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First Impressions Do Count

Nov 28, 2007
It had been a long, hard road to get this business underway. I had overcome adversity in the form of financial difficulties, from getting the right financial backing to haggling over lease agreements and counting the pennies when it came to staff salaries and internal decorating. Cutting corners on workwear seemed wholly appropriate for a new business to save money.

I had faced my own anxieties over family life too. Do I work for someone else and leave the responsibilities at the shop at 5pm to go home and concentrate on the family? Or do I take the bull by the horns and invest in my own business, following my heart with a career that I have always wanted to map out for myself?

My own despondency has also come into play along the way. My friends and family have rallied round, all helping me with this project leaving me yo-yoing between awe for their kindness and guilt over accepting it.

Anyway, there we were. All problems overcome, all equipment in place, all staff briefed and smiling. The doors were officially opened by a minor local celebrity, champagne served and I was more than happy with the interest the local community had shown in the latest local eatery to open in their neighbourhood.

Despite the initial interest, business rumbled along on a so-so basis for several months and I began to worry. I took a few days out, spending my time visiting other restaurants in the area, to see if I could spot where mine was lacking. Calling over a waitress one afternoon, inspiration came along with my meal.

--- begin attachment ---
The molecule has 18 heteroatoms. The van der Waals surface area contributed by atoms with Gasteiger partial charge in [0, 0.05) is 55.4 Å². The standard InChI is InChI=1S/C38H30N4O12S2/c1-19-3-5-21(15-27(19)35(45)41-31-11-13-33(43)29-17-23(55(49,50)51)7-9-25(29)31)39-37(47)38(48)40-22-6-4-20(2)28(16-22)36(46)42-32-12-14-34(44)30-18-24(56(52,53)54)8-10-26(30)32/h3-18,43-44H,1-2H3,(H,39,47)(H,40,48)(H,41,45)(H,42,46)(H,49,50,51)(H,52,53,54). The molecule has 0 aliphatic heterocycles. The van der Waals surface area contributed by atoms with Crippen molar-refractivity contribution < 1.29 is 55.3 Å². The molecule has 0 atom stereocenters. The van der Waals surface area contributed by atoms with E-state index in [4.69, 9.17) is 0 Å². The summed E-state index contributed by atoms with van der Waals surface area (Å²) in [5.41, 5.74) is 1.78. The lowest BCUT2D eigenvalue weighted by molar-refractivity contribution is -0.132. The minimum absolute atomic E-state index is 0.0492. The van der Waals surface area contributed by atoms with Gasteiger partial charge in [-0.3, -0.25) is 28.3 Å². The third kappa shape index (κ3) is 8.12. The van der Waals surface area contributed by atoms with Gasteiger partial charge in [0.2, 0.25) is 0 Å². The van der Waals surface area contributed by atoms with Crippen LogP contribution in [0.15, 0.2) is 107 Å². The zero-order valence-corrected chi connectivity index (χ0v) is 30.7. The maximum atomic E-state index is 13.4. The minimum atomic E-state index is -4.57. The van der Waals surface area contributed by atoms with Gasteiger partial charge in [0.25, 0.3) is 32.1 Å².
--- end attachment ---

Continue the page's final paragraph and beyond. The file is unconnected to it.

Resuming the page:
I went back to my own treasured establishment and as soon as I walked through the door I could see what it was. Or rather, i couldn't see it! Thinking I would create a relaxed working atmosphere for my staff thus bringing about a happier working environment was more an excuse to save money on uniforms and workwear. And it was definetly counter-productive.

I couldn't spot a waitress and I knew who they were! They just looked like the customers. The lack of positive response from the public in recent weeks was also taking its toll on the general working atmosphere. I tried the kitchen. No way to differentiate between head chef, kitchen porter or even myself as business manager.

I decided I needed to invest in some uniforms. Chef's whites and safety footwear were soon delivered along with proper waiters and waitresses workwear as well as a little treat of smart business clothing for myself.

This is just what we needed. Everybodys knows where they belong as well as the public being able to identify the necessary staff. Morale has improved. Determination to produce excellent service has been boosted, my staff look happy and shiny and business is booming!
About the Author
Expert businessman Shaun Parker looks into the impact of appropriate workwear on business. To find out more please visit http://www.matrixuniforms.co.uk/
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